About 100 international paddlers participated in this year's event, representing eight nations, USA, Hawaii, Canada, Germany, Japan, New Zealand, Australia and the Cook Islands. This was also the first time Aitutaki has hosted paddlers from Germany and Japan.
Seventy per cent of the international paddlers had flown to the Cook's just for Motu2Motu without competing at the larger Rarotongan Vaka Eiva event the week earlier.
This year was the inclusion of an Iron Race Day on the Monday ahead of the main Motu2Motu race on Tuesday, December 4.
The Iron races allowed paddlers to put their own teams together, and for many of the paddlers it would also be their first chance to check out the stunning Aitutaki lagoon.
Twelve teams competed in Iron event which saw teams race from Arutanga wharf towards Motu Rapota, then turn back to the wharf.
Possible showers were forecast for the main race on Tuesday, but 116 paddlers were greeted with a little sunshine as they set out to start.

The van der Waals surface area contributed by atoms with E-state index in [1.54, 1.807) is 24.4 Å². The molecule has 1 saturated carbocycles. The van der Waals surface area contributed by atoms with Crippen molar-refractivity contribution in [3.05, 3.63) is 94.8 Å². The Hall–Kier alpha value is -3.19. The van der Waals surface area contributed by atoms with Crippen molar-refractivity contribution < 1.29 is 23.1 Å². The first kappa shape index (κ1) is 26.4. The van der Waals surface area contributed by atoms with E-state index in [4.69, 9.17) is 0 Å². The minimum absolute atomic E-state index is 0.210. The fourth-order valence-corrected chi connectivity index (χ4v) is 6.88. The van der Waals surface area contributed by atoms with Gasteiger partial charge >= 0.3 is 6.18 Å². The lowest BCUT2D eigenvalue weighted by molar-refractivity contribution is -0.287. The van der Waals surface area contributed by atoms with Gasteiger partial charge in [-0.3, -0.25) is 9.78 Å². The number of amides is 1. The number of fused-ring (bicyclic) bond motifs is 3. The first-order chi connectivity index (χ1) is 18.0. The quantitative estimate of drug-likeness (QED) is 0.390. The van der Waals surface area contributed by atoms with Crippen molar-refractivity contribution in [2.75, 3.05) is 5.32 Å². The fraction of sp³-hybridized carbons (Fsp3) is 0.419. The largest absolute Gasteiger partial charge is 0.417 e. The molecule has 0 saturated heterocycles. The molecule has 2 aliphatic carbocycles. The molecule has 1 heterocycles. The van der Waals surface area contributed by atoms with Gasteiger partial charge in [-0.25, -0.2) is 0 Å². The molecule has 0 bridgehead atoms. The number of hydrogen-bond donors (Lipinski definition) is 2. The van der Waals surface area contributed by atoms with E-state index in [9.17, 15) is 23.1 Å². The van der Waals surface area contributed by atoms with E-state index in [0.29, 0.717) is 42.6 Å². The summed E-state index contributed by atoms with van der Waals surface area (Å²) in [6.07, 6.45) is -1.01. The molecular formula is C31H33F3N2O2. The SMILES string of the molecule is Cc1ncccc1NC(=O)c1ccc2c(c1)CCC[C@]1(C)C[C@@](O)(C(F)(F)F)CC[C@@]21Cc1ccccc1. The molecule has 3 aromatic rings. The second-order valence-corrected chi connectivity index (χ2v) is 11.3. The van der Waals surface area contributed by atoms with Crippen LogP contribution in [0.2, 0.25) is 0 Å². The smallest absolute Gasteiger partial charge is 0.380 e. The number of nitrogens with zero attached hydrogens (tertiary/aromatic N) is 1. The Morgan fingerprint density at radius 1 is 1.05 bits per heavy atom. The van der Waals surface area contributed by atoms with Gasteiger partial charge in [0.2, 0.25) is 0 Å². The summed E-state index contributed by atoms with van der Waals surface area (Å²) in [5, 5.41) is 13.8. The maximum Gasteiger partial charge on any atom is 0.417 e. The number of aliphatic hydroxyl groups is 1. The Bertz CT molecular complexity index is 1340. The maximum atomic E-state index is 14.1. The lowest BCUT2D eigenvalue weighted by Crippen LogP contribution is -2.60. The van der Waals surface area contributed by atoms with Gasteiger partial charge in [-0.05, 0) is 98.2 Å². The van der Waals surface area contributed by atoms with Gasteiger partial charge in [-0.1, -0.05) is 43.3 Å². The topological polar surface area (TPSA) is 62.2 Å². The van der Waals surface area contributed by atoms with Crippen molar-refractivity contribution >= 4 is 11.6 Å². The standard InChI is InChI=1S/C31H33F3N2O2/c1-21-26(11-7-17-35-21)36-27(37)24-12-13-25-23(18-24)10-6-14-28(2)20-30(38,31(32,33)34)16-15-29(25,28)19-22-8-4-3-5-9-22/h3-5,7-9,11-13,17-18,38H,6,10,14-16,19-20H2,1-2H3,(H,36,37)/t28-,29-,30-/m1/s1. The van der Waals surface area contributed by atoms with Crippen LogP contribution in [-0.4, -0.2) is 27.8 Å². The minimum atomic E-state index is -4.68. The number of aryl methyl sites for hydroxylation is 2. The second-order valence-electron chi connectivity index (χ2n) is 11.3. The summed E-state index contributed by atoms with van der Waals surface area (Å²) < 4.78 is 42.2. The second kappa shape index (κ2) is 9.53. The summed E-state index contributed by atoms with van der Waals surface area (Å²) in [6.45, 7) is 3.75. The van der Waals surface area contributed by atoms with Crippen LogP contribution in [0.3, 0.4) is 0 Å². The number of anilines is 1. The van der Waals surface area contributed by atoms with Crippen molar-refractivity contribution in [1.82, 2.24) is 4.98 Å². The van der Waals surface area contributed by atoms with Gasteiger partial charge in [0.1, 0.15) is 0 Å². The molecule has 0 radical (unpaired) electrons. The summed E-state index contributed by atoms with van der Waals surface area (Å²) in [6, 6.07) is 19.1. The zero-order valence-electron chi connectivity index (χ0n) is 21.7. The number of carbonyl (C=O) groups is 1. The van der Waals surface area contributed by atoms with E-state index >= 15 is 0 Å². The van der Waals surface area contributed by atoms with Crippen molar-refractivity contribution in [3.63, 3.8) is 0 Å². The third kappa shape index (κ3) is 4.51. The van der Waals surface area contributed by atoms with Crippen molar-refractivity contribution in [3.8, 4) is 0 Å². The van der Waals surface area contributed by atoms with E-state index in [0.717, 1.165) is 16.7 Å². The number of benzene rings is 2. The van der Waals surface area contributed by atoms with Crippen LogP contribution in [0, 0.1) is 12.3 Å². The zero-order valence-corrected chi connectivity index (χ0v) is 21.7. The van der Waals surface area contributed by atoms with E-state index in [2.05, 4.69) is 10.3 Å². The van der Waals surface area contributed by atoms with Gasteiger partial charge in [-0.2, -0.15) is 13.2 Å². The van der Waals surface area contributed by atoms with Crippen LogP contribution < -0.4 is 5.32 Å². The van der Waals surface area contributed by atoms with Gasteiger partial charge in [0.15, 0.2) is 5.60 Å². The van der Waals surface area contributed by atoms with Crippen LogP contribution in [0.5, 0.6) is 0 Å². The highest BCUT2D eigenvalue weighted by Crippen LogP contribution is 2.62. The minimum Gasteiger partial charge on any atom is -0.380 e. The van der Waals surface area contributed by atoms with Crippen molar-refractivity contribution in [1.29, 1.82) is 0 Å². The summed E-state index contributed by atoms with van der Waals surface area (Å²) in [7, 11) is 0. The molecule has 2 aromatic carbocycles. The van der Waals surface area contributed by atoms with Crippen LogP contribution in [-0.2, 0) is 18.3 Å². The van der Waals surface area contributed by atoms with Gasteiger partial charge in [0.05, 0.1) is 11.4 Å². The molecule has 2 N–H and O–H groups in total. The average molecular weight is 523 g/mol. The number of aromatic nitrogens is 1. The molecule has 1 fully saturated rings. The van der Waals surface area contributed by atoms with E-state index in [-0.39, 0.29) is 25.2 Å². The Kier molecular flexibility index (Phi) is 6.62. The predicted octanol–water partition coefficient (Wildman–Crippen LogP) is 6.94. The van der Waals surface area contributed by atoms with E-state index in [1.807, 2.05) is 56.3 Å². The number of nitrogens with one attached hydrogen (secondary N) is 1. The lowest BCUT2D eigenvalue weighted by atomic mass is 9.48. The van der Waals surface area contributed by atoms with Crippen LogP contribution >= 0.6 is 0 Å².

The race this year was much closer this year than last year with the lead changing many times. The changeovers were exciting places for spectators, as paddlers swapped in and out at some of the most beautiful locations on Aitutaki.
Post-race, a prize giving and kaikai kicked off at the Aitutaki Fishing Club to the sounds of very popular music duo, Tani and Rose.
Thursday saw a casual style canoe sprint day at Ootu Beach, a great way to top off what is becoming almost a week-long paddling affair now. It's not hard to see why 50 per cent of paddlers this year were returnees. Motu2Motu is offering a unique event that is certainly finding its niche, with entries have already been received for 2019’s event.
This event wouldn’t be possible without the full support of many people and paddlers in Aitutaki.